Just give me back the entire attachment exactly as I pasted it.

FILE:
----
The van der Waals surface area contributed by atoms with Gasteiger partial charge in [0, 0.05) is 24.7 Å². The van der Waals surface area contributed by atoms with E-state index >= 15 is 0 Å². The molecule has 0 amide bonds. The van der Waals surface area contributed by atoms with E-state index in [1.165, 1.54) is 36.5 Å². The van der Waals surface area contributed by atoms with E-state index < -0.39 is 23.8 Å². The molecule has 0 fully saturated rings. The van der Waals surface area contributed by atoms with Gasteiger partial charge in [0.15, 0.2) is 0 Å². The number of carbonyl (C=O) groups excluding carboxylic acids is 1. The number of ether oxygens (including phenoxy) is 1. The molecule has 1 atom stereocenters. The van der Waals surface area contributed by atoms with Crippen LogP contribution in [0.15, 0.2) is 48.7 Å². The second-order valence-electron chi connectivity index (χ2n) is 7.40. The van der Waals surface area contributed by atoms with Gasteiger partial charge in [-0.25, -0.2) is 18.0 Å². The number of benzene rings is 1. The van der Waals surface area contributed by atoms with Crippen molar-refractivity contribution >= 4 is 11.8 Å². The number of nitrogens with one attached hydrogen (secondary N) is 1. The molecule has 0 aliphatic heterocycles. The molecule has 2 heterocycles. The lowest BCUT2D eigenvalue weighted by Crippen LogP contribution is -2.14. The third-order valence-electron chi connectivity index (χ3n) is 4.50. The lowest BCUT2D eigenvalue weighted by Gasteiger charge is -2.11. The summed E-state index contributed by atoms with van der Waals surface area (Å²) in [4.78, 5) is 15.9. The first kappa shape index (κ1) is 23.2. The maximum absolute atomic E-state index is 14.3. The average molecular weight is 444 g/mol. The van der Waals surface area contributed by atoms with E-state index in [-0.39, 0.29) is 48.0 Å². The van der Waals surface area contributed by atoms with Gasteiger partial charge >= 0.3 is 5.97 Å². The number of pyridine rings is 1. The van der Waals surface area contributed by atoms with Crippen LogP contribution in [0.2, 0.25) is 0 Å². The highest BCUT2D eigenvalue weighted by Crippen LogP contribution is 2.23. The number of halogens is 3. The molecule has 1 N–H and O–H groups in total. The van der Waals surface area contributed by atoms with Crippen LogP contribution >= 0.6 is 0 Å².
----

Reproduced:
The van der Waals surface area contributed by atoms with Gasteiger partial charge in [0, 0.05) is 24.7 Å². The van der Waals surface area contributed by atoms with E-state index >= 15 is 0 Å². The molecule has 0 amide bonds. The van der Waals surface area contributed by atoms with E-state index in [1.165, 1.54) is 36.5 Å². The van der Waals surface area contributed by atoms with E-state index < -0.39 is 23.8 Å². The molecule has 0 fully saturated rings. The van der Waals surface area contributed by atoms with Gasteiger partial charge in [0.15, 0.2) is 0 Å². The number of carbonyl (C=O) groups excluding carboxylic acids is 1. The number of ether oxygens (including phenoxy) is 1. The molecule has 1 atom stereocenters. The van der Waals surface area contributed by atoms with Crippen LogP contribution in [0.15, 0.2) is 48.7 Å². The second-order valence-electron chi connectivity index (χ2n) is 7.40. The van der Waals surface area contributed by atoms with Gasteiger partial charge in [-0.25, -0.2) is 18.0 Å². The number of benzene rings is 1. The van der Waals surface area contributed by atoms with Crippen molar-refractivity contribution >= 4 is 11.8 Å². The number of nitrogens with one attached hydrogen (secondary N) is 1. The molecule has 0 aliphatic heterocycles. The molecule has 2 heterocycles. The lowest BCUT2D eigenvalue weighted by Crippen LogP contribution is -2.14. The third-order valence-electron chi connectivity index (χ3n) is 4.50. The lowest BCUT2D eigenvalue weighted by Gasteiger charge is -2.11. The summed E-state index contributed by atoms with van der Waals surface area (Å²) in [4.78, 5) is 15.9. The first kappa shape index (κ1) is 23.2. The maximum absolute atomic E-state index is 14.3. The average molecular weight is 444 g/mol. The van der Waals surface area contributed by atoms with E-state index in [-0.39, 0.29) is 48.0 Å². The van der Waals surface area contributed by atoms with Gasteiger partial charge >= 0.3 is 5.97 Å². The number of pyridine rings is 1. The van der Waals surface area contributed by atoms with Crippen LogP contribution in [0.2, 0.25) is 0 Å². The highest BCUT2D eigenvalue weighted by Crippen LogP contribution is 2.23. The number of halogens is 3. The molecule has 1 N–H and O–H groups in total. The van der Waals surface area contributed by atoms with Crippen LogP contribution >= 0.6 is 0 Å².